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Borden, WA

Town on edge of the Stirling Range National Park.

With a population of less than 200 (and unlikely to increase in the forseeable future) Borden is a typical small wheatbelt town committed to providing basic services for the surrounding wheat and sheep farming community. Its importance lies in its access to the Stirling Range National Park which is one of the great natural attractions of the area and its huge grain handling facility which looms over the town.

Location

Borden is located 402 km south-east of Perth via the Albany Highway. It lies 121 km north of Albany on a road which passes through the Stirling Range National Park.

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Origin of Name

Many Australian towns have been named for strange reasons but the decision to name Borden after Sir Robert Laird Borden, the Prime Minister of Canada from 1911-1920, ranks as one of the strangest choices in the country.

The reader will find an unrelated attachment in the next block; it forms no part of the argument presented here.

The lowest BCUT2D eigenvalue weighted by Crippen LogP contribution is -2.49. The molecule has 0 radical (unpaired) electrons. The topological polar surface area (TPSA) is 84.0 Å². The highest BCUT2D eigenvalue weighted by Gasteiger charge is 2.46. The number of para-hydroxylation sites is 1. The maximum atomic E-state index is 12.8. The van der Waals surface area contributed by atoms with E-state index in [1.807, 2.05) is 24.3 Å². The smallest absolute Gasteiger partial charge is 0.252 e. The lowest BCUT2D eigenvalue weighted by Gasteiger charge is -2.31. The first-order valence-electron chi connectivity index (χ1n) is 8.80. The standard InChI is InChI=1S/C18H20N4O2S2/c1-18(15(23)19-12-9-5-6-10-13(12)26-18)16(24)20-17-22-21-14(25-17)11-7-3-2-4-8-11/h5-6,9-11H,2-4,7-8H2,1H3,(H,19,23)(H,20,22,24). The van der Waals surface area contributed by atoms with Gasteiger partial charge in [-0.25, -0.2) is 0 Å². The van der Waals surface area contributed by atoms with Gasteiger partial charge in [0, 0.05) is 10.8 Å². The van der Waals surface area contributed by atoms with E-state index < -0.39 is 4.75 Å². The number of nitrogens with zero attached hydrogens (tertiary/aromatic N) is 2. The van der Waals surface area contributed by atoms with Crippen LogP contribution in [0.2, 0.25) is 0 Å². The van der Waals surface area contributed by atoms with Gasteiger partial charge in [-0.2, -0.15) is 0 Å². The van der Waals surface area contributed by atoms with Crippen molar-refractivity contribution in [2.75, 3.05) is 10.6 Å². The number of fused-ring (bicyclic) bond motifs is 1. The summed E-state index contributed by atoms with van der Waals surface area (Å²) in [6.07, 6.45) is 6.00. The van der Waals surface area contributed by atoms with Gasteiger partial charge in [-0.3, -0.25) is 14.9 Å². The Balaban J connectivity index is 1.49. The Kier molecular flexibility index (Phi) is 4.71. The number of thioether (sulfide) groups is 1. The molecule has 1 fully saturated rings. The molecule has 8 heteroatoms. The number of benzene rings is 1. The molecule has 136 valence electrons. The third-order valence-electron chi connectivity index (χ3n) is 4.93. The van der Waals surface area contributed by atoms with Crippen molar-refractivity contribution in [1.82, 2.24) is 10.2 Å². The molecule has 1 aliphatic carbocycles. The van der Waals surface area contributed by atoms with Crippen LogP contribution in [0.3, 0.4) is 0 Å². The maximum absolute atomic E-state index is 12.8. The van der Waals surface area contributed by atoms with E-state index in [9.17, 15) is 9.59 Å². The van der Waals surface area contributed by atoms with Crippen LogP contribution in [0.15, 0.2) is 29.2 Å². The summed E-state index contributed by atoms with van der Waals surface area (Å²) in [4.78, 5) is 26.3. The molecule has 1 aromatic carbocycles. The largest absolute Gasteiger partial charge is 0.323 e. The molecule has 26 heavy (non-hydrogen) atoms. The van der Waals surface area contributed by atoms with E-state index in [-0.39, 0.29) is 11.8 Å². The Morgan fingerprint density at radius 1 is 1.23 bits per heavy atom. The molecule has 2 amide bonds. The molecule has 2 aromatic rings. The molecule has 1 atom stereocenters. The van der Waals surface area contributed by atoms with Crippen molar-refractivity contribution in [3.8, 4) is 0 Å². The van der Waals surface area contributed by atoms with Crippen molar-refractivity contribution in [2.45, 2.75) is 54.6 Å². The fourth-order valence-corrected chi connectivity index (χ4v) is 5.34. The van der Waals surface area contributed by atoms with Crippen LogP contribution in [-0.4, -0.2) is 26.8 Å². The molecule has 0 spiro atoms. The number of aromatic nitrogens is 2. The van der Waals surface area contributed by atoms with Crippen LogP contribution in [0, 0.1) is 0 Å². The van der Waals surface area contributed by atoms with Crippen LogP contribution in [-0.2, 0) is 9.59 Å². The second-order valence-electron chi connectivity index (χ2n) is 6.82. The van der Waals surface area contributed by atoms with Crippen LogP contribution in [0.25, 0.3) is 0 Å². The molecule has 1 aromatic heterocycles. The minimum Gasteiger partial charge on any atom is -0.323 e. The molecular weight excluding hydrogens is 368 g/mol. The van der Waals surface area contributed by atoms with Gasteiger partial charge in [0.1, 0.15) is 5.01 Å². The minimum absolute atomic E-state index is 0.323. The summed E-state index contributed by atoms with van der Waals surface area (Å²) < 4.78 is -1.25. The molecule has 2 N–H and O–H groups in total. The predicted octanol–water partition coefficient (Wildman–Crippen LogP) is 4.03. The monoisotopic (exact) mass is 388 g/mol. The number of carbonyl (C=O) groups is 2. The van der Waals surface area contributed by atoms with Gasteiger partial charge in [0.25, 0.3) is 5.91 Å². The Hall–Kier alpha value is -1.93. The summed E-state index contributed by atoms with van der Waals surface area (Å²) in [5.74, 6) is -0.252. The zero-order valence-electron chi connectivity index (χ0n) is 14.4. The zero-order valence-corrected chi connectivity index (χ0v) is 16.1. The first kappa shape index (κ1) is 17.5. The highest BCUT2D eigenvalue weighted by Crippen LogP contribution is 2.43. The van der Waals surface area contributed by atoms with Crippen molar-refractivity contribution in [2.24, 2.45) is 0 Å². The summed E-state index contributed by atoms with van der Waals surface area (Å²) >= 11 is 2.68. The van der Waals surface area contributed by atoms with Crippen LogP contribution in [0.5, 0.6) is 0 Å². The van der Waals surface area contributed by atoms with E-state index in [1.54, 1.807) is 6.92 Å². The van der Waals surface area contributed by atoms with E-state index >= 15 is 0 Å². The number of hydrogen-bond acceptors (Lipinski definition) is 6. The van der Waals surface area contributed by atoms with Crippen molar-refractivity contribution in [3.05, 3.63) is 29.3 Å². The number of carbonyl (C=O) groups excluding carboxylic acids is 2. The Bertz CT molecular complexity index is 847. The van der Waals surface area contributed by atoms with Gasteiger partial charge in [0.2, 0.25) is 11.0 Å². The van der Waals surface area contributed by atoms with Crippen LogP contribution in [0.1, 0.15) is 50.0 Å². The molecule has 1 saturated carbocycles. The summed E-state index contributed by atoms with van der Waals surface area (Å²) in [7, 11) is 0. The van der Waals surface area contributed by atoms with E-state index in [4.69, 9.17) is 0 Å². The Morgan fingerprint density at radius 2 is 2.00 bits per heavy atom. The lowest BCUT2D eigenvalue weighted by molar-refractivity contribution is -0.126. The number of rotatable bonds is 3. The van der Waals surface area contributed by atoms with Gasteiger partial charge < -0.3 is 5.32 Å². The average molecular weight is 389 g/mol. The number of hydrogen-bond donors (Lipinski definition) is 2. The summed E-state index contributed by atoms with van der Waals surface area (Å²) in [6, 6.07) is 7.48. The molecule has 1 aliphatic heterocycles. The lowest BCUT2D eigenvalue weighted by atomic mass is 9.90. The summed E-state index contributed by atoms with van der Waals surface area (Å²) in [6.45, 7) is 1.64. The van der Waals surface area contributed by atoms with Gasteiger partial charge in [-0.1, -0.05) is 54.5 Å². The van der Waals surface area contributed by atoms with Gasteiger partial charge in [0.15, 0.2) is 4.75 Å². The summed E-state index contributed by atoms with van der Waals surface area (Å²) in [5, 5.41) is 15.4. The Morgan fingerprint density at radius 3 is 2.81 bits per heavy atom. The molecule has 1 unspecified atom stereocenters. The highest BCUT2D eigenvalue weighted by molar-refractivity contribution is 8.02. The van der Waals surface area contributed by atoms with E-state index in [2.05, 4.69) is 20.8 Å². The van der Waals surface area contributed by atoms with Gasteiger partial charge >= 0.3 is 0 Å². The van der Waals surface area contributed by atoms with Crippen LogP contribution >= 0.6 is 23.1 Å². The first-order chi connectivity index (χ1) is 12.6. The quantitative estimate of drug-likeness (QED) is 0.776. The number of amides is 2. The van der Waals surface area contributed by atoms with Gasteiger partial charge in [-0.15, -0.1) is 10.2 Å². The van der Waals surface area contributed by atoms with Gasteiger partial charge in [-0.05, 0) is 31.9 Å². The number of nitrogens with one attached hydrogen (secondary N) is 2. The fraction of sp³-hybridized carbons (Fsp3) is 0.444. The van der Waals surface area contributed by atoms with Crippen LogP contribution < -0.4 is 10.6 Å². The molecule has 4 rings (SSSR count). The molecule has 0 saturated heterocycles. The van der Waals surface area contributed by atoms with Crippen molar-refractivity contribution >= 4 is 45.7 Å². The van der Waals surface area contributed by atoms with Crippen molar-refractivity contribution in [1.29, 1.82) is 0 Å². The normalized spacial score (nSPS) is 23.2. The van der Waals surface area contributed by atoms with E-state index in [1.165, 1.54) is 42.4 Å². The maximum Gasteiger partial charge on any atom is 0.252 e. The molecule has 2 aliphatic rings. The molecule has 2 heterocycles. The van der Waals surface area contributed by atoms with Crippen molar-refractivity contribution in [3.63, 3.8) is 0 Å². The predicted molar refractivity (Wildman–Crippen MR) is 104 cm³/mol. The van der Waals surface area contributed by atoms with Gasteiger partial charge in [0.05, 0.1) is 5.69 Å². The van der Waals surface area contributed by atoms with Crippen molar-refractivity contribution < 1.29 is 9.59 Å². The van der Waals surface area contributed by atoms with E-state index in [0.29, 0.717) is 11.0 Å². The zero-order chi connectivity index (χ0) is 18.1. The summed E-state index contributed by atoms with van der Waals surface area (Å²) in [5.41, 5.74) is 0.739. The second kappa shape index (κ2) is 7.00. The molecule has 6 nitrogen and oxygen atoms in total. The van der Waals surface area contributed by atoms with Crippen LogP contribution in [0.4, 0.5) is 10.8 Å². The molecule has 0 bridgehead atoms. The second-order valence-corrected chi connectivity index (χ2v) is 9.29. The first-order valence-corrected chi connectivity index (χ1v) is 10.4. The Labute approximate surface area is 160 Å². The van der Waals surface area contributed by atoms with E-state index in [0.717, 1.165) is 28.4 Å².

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Things to See and Do

The Magpie Flight Path
Full marks have to be awarded for local initiative when it comes to a unique tourist attraction. Every town in Australia could have a "magpie flight path" but tiny Borden was the first. The magpie sculptures are positioned on poles at the entrance to the town and each pole has a plaque recounting stories of the area. You'll see nothing like this anywhere else in Australia.

Cooperative Bulk Handing Facility (CBH)
Most wheatbelt towns have some sort of grain handling facility servicing the needs of the local farming community. Borden's claim to fame is the sheer size of its Bulk Handling Facility. It has a capacity to hold 300,000 tonnes and, as such, is one of the state’s primary grain receival points. Road trains move the wheat south to Albany where it is shipped around the world. The CBH towers over the town.

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Other Attractions in the Area

Stirling Range National Park